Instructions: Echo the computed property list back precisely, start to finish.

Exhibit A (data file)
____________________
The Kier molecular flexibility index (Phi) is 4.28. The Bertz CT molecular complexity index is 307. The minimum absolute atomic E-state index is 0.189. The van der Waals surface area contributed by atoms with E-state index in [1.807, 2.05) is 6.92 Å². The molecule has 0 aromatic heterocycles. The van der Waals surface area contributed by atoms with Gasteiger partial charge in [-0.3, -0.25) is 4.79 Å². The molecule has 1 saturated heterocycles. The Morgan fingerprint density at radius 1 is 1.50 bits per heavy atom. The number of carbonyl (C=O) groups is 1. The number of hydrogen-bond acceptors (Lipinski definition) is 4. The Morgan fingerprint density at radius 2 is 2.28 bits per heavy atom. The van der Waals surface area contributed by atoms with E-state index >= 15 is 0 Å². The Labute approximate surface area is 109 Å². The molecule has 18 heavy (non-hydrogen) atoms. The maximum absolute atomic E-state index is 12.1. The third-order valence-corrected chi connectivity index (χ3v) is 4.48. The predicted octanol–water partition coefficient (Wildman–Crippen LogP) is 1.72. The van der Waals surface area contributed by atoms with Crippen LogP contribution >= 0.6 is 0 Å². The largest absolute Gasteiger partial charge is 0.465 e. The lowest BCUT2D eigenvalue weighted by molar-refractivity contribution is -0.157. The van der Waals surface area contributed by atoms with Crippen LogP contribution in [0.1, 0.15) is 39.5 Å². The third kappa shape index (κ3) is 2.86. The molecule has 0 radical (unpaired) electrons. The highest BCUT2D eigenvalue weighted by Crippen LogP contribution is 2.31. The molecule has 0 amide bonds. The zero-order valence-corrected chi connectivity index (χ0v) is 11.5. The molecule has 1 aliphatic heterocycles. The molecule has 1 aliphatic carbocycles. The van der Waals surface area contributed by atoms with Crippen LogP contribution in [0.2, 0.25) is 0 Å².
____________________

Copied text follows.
The Kier molecular flexibility index (Phi) is 4.28. The Bertz CT molecular complexity index is 307. The minimum absolute atomic E-state index is 0.189. The van der Waals surface area contributed by atoms with E-state index in [1.807, 2.05) is 6.92 Å². The molecule has 0 aromatic heterocycles. The van der Waals surface area contributed by atoms with Gasteiger partial charge in [-0.3, -0.25) is 4.79 Å². The molecule has 1 saturated heterocycles. The Morgan fingerprint density at radius 1 is 1.50 bits per heavy atom. The number of carbonyl (C=O) groups is 1. The number of hydrogen-bond acceptors (Lipinski definition) is 4. The Morgan fingerprint density at radius 2 is 2.28 bits per heavy atom. The van der Waals surface area contributed by atoms with E-state index >= 15 is 0 Å². The Labute approximate surface area is 109 Å². The molecule has 18 heavy (non-hydrogen) atoms. The maximum absolute atomic E-state index is 12.1. The third-order valence-corrected chi connectivity index (χ3v) is 4.48. The predicted octanol–water partition coefficient (Wildman–Crippen LogP) is 1.72. The van der Waals surface area contributed by atoms with Crippen LogP contribution >= 0.6 is 0 Å². The largest absolute Gasteiger partial charge is 0.465 e. The lowest BCUT2D eigenvalue weighted by molar-refractivity contribution is -0.157. The van der Waals surface area contributed by atoms with Crippen LogP contribution in [0.1, 0.15) is 39.5 Å². The third kappa shape index (κ3) is 2.86. The molecule has 0 radical (unpaired) electrons. The highest BCUT2D eigenvalue weighted by Crippen LogP contribution is 2.31. The molecule has 0 amide bonds. The zero-order valence-corrected chi connectivity index (χ0v) is 11.5. The molecule has 1 aliphatic heterocycles. The molecule has 1 aliphatic carbocycles. The van der Waals surface area contributed by atoms with Crippen LogP contribution in [0.2, 0.25) is 0 Å².